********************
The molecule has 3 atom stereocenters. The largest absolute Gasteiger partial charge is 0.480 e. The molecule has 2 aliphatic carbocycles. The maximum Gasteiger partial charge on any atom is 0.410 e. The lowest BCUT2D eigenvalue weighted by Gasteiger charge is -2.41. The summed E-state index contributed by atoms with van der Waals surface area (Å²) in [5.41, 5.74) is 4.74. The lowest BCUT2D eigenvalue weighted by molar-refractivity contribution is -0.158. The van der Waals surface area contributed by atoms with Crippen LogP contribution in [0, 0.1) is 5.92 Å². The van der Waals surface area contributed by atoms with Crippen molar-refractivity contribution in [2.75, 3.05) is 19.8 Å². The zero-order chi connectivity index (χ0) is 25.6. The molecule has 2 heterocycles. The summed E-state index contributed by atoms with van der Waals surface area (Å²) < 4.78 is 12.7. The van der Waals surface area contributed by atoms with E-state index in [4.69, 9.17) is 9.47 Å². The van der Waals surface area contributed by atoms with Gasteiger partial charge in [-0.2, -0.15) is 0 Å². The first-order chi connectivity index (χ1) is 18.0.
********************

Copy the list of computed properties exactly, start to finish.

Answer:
The molecule has 3 atom stereocenters. The largest absolute Gasteiger partial charge is 0.480 e. The molecule has 2 aliphatic carbocycles. The maximum Gasteiger partial charge on any atom is 0.410 e. The lowest BCUT2D eigenvalue weighted by Gasteiger charge is -2.41. The summed E-state index contributed by atoms with van der Waals surface area (Å²) in [5.41, 5.74) is 4.74. The lowest BCUT2D eigenvalue weighted by molar-refractivity contribution is -0.158. The van der Waals surface area contributed by atoms with Crippen LogP contribution in [0, 0.1) is 5.92 Å². The van der Waals surface area contributed by atoms with Crippen molar-refractivity contribution in [2.75, 3.05) is 19.8 Å². The zero-order chi connectivity index (χ0) is 25.6. The molecule has 2 heterocycles. The summed E-state index contributed by atoms with van der Waals surface area (Å²) < 4.78 is 12.7. The van der Waals surface area contributed by atoms with E-state index in [4.69, 9.17) is 9.47 Å². The van der Waals surface area contributed by atoms with Gasteiger partial charge in [-0.2, -0.15) is 0 Å². The first-order chi connectivity index (χ1) is 18.0.